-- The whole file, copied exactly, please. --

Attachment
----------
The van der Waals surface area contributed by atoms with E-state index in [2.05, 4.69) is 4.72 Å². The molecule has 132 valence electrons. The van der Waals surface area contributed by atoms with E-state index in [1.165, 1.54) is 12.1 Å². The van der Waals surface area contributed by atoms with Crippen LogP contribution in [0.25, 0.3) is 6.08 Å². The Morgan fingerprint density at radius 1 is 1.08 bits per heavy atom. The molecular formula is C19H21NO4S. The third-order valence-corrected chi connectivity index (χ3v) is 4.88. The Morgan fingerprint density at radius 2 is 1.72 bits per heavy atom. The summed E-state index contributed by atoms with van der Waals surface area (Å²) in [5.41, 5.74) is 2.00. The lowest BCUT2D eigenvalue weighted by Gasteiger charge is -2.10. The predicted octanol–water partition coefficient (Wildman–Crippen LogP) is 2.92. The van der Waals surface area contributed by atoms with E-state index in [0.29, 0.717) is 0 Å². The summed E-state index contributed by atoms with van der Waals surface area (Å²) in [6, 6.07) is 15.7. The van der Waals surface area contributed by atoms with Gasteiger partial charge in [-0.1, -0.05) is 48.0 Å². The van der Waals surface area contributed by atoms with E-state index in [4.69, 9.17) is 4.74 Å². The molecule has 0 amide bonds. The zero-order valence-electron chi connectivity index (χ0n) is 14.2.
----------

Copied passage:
The van der Waals surface area contributed by atoms with E-state index in [2.05, 4.69) is 4.72 Å². The molecule has 132 valence electrons. The van der Waals surface area contributed by atoms with E-state index in [1.165, 1.54) is 12.1 Å². The van der Waals surface area contributed by atoms with Crippen LogP contribution in [0.25, 0.3) is 6.08 Å². The Morgan fingerprint density at radius 1 is 1.08 bits per heavy atom. The molecular formula is C19H21NO4S. The third-order valence-corrected chi connectivity index (χ3v) is 4.88. The Morgan fingerprint density at radius 2 is 1.72 bits per heavy atom. The summed E-state index contributed by atoms with van der Waals surface area (Å²) in [5.41, 5.74) is 2.00. The lowest BCUT2D eigenvalue weighted by Gasteiger charge is -2.10. The predicted octanol–water partition coefficient (Wildman–Crippen LogP) is 2.92. The van der Waals surface area contributed by atoms with E-state index in [0.29, 0.717) is 0 Å². The summed E-state index contributed by atoms with van der Waals surface area (Å²) in [6, 6.07) is 15.7. The van der Waals surface area contributed by atoms with Gasteiger partial charge in [-0.1, -0.05) is 48.0 Å². The van der Waals surface area contributed by atoms with E-state index in [4.69, 9.17) is 4.74 Å². The molecule has 0 amide bonds. The zero-order valence-electron chi connectivity index (χ0n) is 14.2.